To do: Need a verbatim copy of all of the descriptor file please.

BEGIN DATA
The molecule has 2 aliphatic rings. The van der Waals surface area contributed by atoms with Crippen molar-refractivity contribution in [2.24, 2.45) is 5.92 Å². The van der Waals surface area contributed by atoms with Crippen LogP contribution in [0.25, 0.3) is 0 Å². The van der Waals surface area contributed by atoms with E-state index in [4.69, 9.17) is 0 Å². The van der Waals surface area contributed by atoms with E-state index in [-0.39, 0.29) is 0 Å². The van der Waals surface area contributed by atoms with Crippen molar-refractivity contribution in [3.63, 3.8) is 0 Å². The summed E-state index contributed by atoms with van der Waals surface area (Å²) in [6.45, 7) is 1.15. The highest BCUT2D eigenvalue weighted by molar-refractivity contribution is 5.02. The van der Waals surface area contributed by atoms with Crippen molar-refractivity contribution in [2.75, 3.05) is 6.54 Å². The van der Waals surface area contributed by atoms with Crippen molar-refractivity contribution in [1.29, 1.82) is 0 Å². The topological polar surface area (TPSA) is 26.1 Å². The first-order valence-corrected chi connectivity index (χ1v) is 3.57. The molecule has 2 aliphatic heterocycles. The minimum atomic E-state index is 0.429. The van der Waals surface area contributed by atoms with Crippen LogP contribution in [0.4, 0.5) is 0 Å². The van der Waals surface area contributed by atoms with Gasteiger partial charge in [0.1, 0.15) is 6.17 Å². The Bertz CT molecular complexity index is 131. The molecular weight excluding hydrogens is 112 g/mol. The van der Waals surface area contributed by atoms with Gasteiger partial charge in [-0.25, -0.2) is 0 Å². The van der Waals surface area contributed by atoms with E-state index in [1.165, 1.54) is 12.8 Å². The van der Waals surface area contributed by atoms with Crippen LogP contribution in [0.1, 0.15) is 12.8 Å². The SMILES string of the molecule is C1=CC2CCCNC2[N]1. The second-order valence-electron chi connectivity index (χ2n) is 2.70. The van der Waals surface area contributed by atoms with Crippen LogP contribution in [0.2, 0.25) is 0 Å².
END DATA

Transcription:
The molecule has 2 aliphatic rings. The van der Waals surface area contributed by atoms with Crippen molar-refractivity contribution in [2.24, 2.45) is 5.92 Å². The van der Waals surface area contributed by atoms with Crippen LogP contribution in [0.25, 0.3) is 0 Å². The van der Waals surface area contributed by atoms with E-state index in [4.69, 9.17) is 0 Å². The van der Waals surface area contributed by atoms with E-state index in [-0.39, 0.29) is 0 Å². The van der Waals surface area contributed by atoms with Crippen molar-refractivity contribution in [3.63, 3.8) is 0 Å². The summed E-state index contributed by atoms with van der Waals surface area (Å²) in [6.45, 7) is 1.15. The highest BCUT2D eigenvalue weighted by molar-refractivity contribution is 5.02. The van der Waals surface area contributed by atoms with Crippen molar-refractivity contribution in [2.75, 3.05) is 6.54 Å². The van der Waals surface area contributed by atoms with Crippen molar-refractivity contribution in [1.29, 1.82) is 0 Å². The topological polar surface area (TPSA) is 26.1 Å². The first-order valence-corrected chi connectivity index (χ1v) is 3.57. The molecule has 2 aliphatic heterocycles. The minimum atomic E-state index is 0.429. The van der Waals surface area contributed by atoms with Crippen LogP contribution in [0.4, 0.5) is 0 Å². The van der Waals surface area contributed by atoms with Gasteiger partial charge in [0.1, 0.15) is 6.17 Å². The Bertz CT molecular complexity index is 131. The molecular weight excluding hydrogens is 112 g/mol. The van der Waals surface area contributed by atoms with Gasteiger partial charge in [-0.25, -0.2) is 0 Å². The van der Waals surface area contributed by atoms with E-state index in [1.165, 1.54) is 12.8 Å². The van der Waals surface area contributed by atoms with Crippen LogP contribution in [0.1, 0.15) is 12.8 Å². The SMILES string of the molecule is C1=CC2CCCNC2[N]1. The second-order valence-electron chi connectivity index (χ2n) is 2.70. The van der Waals surface area contributed by atoms with Crippen LogP contribution in [0.2, 0.25) is 0 Å².